IST : The International School of Toulouse
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Around 350 years ago, Toulouse town councillor and amateur mathematician Pierre de Fermat posed what was to become the world's most celebrated math problem: Fermat's Last Theorem. In the year 2000, the International School of Toulouse Mathematics Department is ideally placed to take mathematics education into the future.

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International Baccalaureate

Our laptop programme gives IST students unrivalled access to various tools for learning in mathematics, and the opportunity for the use of these tools to be fully integrated not only in the mathematics curriculum but across other disciplines as well. In our first year, the "Maths Sans Frontières" week involved collaborative projects with the Humanities, Design Technology and Art departments. The use of technology as a tool for learning, not as a replacement for understanding is a key philosophical distinction for us. Whether using Cabri Géomètre to discover results in geometry, or programming a probability simulation with Excel, our aim is to empower students to achieve authentic learning in mathematics: learning that they own, understand, and will remember.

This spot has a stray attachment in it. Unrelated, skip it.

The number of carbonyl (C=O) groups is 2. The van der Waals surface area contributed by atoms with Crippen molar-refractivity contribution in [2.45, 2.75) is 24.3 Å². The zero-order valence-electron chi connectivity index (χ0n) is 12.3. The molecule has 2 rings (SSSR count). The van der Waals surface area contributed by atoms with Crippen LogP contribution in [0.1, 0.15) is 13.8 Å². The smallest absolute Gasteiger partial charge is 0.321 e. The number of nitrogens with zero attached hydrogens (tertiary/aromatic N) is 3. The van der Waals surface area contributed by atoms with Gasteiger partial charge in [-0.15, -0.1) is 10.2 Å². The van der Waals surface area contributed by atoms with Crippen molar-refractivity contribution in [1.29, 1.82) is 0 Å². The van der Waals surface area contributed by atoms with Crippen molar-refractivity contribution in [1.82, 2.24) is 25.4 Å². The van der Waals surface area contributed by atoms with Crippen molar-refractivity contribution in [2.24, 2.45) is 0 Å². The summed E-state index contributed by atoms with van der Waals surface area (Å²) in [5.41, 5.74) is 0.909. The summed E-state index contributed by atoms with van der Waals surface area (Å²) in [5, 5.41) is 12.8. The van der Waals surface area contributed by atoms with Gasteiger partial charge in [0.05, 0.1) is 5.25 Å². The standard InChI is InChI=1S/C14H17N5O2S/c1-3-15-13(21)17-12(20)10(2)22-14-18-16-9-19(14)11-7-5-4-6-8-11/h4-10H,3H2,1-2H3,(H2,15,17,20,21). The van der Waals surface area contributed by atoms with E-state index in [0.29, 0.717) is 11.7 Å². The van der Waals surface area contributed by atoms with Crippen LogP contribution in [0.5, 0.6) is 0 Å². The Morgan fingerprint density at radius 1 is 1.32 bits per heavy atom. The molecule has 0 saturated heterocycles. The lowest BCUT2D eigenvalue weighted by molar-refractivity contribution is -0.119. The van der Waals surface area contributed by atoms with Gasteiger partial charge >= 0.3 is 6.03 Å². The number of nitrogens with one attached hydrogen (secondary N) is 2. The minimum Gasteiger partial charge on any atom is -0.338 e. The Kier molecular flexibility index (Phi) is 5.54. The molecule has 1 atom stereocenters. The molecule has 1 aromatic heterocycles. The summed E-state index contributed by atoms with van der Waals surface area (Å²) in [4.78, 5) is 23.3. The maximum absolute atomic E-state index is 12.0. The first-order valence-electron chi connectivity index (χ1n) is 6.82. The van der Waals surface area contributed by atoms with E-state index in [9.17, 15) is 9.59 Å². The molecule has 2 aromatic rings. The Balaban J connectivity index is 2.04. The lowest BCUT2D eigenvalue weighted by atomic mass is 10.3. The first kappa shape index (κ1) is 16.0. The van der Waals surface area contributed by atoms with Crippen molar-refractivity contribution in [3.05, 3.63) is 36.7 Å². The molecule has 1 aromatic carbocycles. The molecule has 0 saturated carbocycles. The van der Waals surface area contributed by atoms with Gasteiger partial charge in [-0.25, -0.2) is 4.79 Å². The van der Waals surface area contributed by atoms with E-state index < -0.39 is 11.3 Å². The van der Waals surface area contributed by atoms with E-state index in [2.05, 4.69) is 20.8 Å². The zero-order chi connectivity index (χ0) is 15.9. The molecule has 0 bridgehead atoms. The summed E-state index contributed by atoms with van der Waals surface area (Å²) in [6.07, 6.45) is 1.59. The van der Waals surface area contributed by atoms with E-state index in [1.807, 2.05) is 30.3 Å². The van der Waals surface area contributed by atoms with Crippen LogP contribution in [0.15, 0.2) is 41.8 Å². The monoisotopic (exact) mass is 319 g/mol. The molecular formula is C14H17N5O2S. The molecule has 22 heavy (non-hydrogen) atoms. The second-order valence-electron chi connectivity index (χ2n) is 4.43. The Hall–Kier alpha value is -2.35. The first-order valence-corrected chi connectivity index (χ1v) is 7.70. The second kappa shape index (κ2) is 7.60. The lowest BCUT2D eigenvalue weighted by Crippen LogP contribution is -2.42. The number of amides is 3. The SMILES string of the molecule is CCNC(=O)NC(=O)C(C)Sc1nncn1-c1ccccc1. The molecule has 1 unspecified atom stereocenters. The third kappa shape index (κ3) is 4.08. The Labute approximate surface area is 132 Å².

This much would have been unfamiliar to Fermat - what of more 'traditional' mathematics?
Core mathematical themes in which are prioritised at IST include Number and Algebra and Problem Solving. Recognising the progress made by the Numeracy strategy in England and in Wales, we emphasise mental and pen and paper methods of arithmetic and regularly revise, test and maintain our students' skills in algebra. However other skills are also required to succeed in mathematics, not least in IGCSE and IB exams: building a 'problem solving culture' in our school, in which we support our students in using their mathematics to problem solve and investigate is therefore a key objective. Towards this end, each student undertakes, with teacher guidance, an individual project each year.

Fermat would doubtless also notice that even before the "white heat" of technological progress, Mathematics curricula and teaching methods were being modernised in any case across the world. Mainstream curriculum initiatives across the UK, the US and also within the International Baccalaureate organisation are re-shaping the modern mathematics classroom as a place for discovery, investigation and problem solving and away from the limitations of rote learning. The learning environment at IST is enriched by these initiatives and by the diverse experiences of our students.
Our ambitions and optimism are high. Perhaps the next Fermat will also hail from Toulouse ?